Learning to navigate the rules of business and professional etiquette in different situations is a big part of any entrepreneur’s education. The rules for managing a business dinner are different than for a presentation or a casual networking event, and the smart entrepreneur needs to be prepared for each.
Similarly, different social networks offer different opportunities – and different social expectations. This infographic by Toll Free Forwarding offers insights into the etiquette that some of the bigger social network users expect from businesses like yours, to ensure you take the right steps when working with these platforms.
Facebook, the world’s largest social network, offers access to 757 million daily users, each of which has an average of 250 friends. Over half of Facebook users (58%) identify as female, and the most active country of use is Canada.
- Facebook users are fine with multiple posts daily, as long as they’re spaced out over several hours. However, they expect a response to every comment, no matter how good or bad the comment is.
- Hashtags are uncommon on Facebook, and just one per post is sufficient. Facebook is a relaxed environment, so keep the 80/20 rule in mind – entertain first, sell second.
- One big rule is not to post to another business page with a request to like your page unless you’ve cleared it in messages first; that’s a fast way to get considered spam.
- You should refer to your business in the first person plural, as in “we are happy to announce….”
- Finally, be sure not to blatantly ask people to like your status unless you’re using likes as a polling option. Keep entertaining content flowing, and make people feel welcome.
Twitter is a more nimble social platform beloved of journalists and musicians. With 100 million users daily (64% of whom identify female) and a large number of “power users” who are constantly plugged in (46% use Twitter at least once a day), Twitter is a great resource for your brand. A few rules to keep in mind:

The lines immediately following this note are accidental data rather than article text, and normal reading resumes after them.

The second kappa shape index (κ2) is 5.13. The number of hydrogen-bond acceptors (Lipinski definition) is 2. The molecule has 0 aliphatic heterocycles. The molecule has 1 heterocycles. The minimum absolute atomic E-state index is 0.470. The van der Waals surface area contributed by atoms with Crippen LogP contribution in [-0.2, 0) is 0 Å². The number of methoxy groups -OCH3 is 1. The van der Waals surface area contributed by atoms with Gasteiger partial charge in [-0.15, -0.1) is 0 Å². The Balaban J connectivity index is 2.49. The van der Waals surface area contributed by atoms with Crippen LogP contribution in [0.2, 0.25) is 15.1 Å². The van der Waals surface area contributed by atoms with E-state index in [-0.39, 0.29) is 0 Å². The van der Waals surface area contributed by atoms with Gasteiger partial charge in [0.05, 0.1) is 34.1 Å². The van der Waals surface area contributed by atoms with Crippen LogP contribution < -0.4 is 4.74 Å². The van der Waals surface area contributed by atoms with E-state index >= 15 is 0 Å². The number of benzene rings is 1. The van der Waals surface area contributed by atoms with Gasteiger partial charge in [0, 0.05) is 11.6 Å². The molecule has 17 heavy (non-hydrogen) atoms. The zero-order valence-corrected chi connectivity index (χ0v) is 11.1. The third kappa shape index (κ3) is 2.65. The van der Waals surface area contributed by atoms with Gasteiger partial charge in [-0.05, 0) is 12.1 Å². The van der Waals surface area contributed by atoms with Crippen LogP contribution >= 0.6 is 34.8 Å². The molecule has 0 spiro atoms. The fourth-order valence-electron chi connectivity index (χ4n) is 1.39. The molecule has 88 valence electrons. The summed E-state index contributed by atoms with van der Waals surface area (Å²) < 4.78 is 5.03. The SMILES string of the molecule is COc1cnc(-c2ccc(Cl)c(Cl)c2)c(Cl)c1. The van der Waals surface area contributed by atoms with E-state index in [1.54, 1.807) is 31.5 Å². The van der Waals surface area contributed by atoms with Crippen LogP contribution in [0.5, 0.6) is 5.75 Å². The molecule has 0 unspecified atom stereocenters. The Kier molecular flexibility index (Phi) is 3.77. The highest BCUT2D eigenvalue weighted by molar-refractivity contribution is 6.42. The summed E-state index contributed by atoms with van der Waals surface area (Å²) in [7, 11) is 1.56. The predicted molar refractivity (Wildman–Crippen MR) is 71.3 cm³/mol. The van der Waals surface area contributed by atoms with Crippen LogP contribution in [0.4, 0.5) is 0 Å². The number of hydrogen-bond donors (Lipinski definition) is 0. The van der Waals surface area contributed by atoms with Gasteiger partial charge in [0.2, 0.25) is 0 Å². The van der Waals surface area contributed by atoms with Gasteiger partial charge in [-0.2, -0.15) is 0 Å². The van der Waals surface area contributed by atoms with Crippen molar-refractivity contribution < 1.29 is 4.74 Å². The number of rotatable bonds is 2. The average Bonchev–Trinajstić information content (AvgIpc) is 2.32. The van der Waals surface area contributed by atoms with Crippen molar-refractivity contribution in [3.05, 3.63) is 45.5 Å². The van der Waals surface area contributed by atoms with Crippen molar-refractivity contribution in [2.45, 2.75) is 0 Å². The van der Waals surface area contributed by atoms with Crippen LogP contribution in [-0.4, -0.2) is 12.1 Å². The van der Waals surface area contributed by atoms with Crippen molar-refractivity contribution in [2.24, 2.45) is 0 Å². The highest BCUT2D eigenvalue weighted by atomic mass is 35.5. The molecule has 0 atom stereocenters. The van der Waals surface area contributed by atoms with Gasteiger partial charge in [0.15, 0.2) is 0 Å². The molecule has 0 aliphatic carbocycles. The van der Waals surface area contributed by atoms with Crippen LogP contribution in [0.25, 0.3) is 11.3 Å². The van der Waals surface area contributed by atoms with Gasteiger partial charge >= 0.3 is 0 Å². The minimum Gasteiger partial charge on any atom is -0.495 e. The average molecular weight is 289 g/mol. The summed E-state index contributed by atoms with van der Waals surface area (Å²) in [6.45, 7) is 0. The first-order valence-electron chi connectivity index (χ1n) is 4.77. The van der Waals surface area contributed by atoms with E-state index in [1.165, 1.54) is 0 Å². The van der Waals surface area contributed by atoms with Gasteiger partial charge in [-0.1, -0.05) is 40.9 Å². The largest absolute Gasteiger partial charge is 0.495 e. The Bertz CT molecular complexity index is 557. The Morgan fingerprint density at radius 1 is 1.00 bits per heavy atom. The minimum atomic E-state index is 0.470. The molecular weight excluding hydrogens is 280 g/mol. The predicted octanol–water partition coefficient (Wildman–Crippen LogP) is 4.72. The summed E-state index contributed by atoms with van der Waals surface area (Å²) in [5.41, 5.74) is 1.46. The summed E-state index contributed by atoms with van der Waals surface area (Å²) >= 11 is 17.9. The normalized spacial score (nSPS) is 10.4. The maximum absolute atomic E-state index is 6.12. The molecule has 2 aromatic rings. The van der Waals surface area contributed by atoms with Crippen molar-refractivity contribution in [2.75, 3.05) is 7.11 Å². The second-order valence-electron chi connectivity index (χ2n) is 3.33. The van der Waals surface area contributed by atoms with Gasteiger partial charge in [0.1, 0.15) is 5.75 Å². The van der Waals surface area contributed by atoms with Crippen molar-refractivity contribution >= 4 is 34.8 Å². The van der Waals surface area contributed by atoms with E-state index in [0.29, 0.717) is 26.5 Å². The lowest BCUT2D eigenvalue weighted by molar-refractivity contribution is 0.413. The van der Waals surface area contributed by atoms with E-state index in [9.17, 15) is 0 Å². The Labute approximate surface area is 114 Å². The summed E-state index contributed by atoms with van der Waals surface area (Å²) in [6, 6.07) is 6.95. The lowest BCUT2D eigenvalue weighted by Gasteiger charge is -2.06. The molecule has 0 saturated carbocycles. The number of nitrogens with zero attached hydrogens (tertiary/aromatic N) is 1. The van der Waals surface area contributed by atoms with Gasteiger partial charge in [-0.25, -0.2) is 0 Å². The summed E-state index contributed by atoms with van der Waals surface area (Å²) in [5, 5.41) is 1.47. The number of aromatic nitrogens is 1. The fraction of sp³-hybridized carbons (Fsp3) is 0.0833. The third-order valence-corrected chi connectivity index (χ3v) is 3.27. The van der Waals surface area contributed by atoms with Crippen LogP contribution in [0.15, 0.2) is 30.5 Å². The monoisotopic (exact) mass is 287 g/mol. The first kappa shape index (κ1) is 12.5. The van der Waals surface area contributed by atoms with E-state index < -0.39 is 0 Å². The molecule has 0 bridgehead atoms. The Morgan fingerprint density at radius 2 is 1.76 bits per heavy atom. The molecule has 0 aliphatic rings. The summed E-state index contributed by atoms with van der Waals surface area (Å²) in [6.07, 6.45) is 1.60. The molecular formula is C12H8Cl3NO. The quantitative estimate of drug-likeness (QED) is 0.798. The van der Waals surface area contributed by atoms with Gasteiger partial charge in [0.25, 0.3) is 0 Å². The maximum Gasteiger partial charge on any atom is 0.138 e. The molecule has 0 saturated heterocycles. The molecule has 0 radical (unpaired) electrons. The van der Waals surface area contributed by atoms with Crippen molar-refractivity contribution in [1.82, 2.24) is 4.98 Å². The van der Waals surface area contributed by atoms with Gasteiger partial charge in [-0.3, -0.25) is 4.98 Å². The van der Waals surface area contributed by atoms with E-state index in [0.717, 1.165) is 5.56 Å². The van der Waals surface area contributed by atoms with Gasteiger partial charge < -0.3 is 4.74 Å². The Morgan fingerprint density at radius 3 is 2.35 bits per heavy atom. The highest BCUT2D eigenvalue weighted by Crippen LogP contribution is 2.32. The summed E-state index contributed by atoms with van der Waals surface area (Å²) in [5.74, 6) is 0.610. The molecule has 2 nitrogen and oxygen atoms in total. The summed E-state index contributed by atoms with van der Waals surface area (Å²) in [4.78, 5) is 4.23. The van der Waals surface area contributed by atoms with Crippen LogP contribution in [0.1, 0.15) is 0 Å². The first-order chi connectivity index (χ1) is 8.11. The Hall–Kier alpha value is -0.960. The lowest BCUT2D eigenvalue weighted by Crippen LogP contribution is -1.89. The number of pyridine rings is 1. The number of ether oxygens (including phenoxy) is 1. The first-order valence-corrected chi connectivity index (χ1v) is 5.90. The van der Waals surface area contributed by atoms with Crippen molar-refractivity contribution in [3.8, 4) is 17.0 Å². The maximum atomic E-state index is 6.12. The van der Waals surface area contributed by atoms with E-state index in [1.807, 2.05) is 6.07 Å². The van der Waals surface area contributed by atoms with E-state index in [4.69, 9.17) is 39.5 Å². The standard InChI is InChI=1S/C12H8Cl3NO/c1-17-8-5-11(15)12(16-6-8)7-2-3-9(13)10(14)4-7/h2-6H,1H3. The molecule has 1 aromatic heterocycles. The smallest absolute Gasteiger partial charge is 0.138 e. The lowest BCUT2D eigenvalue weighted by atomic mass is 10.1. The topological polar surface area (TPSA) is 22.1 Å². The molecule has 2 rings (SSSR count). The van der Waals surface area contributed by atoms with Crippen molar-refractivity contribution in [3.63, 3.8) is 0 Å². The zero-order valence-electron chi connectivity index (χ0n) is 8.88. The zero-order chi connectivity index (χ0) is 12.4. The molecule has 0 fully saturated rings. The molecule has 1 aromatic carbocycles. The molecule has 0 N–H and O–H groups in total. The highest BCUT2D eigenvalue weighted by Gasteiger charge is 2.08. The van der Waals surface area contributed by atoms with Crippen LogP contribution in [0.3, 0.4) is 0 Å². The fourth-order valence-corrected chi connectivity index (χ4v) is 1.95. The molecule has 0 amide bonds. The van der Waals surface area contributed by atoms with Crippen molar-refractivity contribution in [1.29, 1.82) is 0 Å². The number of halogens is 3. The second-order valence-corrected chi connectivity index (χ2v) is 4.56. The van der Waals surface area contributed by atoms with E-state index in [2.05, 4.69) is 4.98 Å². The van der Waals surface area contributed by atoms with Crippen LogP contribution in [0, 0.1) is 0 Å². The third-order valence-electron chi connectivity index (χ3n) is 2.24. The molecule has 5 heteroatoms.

- Feel free to use hashtags, but don’t go overboard – it can look obnoxious if a post is primarily hashtags.
- Try to respond to questions and comments as quickly as possible.
- When making your own posts, don’t use all 140 characters – leave room for people to retweet.
- Don’t feel the need to follow everyone who follows you. Just follow the most relevant ones.
- Stay positive; negative posts can turn people off.
- Avoid the temptation to overshare and get personal. Twitter streams are like drinking from a firehose; make your content valuable or people will ignore it.
- Use your logo as your avatar. People need to be able to quickly and easily identify your brand and your posts.
Google Plus is a network that offers a longer-form posting format for its users, 63% of whom are male and tend to be involved in the tech sector. When working with Google Plus, keep this etiquette in mind:
- Always +mention users when you comment on their posts so they’re notified.
- If you share a clever post you found through some other user, shout them out for it using h/t (which stands for “hat tip”) so they get credit for it.
- Be sure to add your own commentary to any post you share.
- Group your followers in circles so you can properly target who sees your relevant posts.